In response, Phillips and several other former residents formed the non-profit organization, Pruitt-Igoe Historical Accounting, Compensation, and Truth Seeking (PHACTS). 

Phillips said the organization is fighting to add former Pruitt-Igoe residents to a list of neighborhoods under consideration for compensation by the federal government because of separate radiological testing in St. Louis. 

“The people of St. Louis have borne the burden of [the Manhattan Project] — and now it’s time for their government to make it right,” said Sen. Josh Hawley of Missouri bin a press release announcing the legislation last July. 

“The federal government needs to pay the medical bills for any St. Louis resident who has contracted cancer or an autoimmune virus or a genetic disorder because of exposure to radioactive contamination,” Hawley added. 

What Is ‘Behind the Fog’ 

Recently retired sociology professor Lisa Martino-Taylor at of Southern Illinois University, has studied the Army’s program for decades. 

After filing multiple requests under the Freedom of Information Act, Martino-Taylor said she spent years sorting through declassified government documents  about the dispersion program, detailing her findings in a book entitled, “Behind the Fog”. Her research uncovered army maps that place Pruitt-Igoe well within the army’s testing area. 

She told CNN she believes the stories told by former residents of Pruitt-Igoe that the mist they inhaled made them sick. “They were developing this stuff as a weapon, and they knew it could harm people,” she said. 

The NIH recommends further testing to determine the toxicity of zinc cadmium sulfide, but classifies cadmium sulfide as a hazardous substance that may cause cancer and damage to internal organs as a result of prolonged or repeated exposure. 

According to the NIH, chronic zinc sulfide exposure can cause anemia, lethargy, a decrease in good cholesterol, and damage to the pancreatic and reproductive systems. It can also cause ataxia, an illness where people lose control of muscles in their arms and legs, according to Johns Hopkins School of Medicine.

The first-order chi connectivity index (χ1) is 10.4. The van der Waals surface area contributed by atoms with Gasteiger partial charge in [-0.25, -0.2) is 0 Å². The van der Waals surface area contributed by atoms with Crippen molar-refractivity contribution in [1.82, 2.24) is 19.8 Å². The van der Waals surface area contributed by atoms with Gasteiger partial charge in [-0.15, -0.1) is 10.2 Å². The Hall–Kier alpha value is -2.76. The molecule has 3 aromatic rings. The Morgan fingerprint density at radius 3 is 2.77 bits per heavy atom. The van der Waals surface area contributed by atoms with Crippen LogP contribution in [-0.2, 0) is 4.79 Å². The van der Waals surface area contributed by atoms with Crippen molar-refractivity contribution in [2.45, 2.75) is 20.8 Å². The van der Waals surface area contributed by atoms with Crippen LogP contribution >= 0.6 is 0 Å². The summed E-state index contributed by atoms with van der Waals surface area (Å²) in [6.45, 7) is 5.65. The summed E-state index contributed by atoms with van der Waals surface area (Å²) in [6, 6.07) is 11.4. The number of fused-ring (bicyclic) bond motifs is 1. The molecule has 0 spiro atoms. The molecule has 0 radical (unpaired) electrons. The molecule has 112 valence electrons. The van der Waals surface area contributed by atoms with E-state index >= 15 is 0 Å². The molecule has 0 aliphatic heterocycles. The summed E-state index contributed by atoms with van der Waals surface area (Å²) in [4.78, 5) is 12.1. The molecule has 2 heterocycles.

Phillips said his family has experienced similar side effects. “I had a little sister who was having convulsions when she was about a year and a half old. It went on for about two and a half years, and then stopped”. Phillips told CNN that he believes his sister’s illness is connected to the testing because the convulsions ended once the family moved away from Pruitt-Igoe. 

Other former residents of Pruitt-Igoe told their stories to filmmaker Damien Smith for his documentary, “Target St. Louis: Volume 1.” 

Smith told CNN he heard some of the most shocking claims about Pruitt-Igoe from his grandmother, who lived in St. Louis. “I started doing some more research about it and it infuriated me that they can test on a population that they deemed to be basically sub-human,” he said. “Definitely stripped them of any constitutional rights.” 

Smith told CNN after talking with former residents for his documentary, the most common illness they cited was cancer. The housing complex was demolished in 1972, remaining vacant since then. 

For Phillips, restitution isn’t just about giving money to individuals; he said it’s also about making sure Americans are educated and aware of the harms of the past. “This happens so often to marginalized communities – African American communities – because they’re easier to prey upon.” 

Because at least back then, they hardly had a voice,” he said. 


Justin Gamble of wrote the original version of this story.


On Key

Related Posts

State Rep. Ian Mackey, D-Clayton
State Rep. Ian Mackey, D-Clayton, has filed legislation to ban the seclusion of students in Missouri's K-12 schools. House Bill 1677 would prevent public or charter schools from using solitary confinement as a form of punishment.